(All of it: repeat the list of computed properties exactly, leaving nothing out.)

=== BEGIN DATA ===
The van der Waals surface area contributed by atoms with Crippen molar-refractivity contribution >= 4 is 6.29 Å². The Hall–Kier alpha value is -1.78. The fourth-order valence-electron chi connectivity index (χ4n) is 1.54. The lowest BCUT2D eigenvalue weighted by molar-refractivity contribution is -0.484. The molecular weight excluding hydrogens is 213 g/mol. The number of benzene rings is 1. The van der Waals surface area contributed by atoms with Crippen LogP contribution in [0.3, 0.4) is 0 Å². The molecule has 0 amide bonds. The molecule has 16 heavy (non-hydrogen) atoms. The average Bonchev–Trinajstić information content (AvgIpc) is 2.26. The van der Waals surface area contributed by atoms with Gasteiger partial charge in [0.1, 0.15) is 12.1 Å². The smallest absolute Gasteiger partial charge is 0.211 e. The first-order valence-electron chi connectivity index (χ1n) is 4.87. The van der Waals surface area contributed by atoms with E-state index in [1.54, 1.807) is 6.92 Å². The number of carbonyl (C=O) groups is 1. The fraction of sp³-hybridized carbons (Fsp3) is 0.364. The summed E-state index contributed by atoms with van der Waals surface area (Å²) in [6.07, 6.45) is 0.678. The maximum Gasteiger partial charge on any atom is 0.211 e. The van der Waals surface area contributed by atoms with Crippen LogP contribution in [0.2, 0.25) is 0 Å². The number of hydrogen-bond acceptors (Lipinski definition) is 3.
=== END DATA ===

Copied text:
The van der Waals surface area contributed by atoms with Crippen molar-refractivity contribution >= 4 is 6.29 Å². The Hall–Kier alpha value is -1.78. The fourth-order valence-electron chi connectivity index (χ4n) is 1.54. The lowest BCUT2D eigenvalue weighted by molar-refractivity contribution is -0.484. The molecular weight excluding hydrogens is 213 g/mol. The number of benzene rings is 1. The van der Waals surface area contributed by atoms with Crippen LogP contribution in [0.3, 0.4) is 0 Å². The molecule has 0 amide bonds. The molecule has 16 heavy (non-hydrogen) atoms. The average Bonchev–Trinajstić information content (AvgIpc) is 2.26. The van der Waals surface area contributed by atoms with Gasteiger partial charge in [0.1, 0.15) is 12.1 Å². The smallest absolute Gasteiger partial charge is 0.211 e. The first-order valence-electron chi connectivity index (χ1n) is 4.87. The van der Waals surface area contributed by atoms with E-state index in [1.54, 1.807) is 6.92 Å². The number of carbonyl (C=O) groups is 1. The fraction of sp³-hybridized carbons (Fsp3) is 0.364. The summed E-state index contributed by atoms with van der Waals surface area (Å²) in [6.07, 6.45) is 0.678. The maximum Gasteiger partial charge on any atom is 0.211 e. The van der Waals surface area contributed by atoms with Crippen LogP contribution in [0.2, 0.25) is 0 Å². The number of hydrogen-bond acceptors (Lipinski definition) is 3.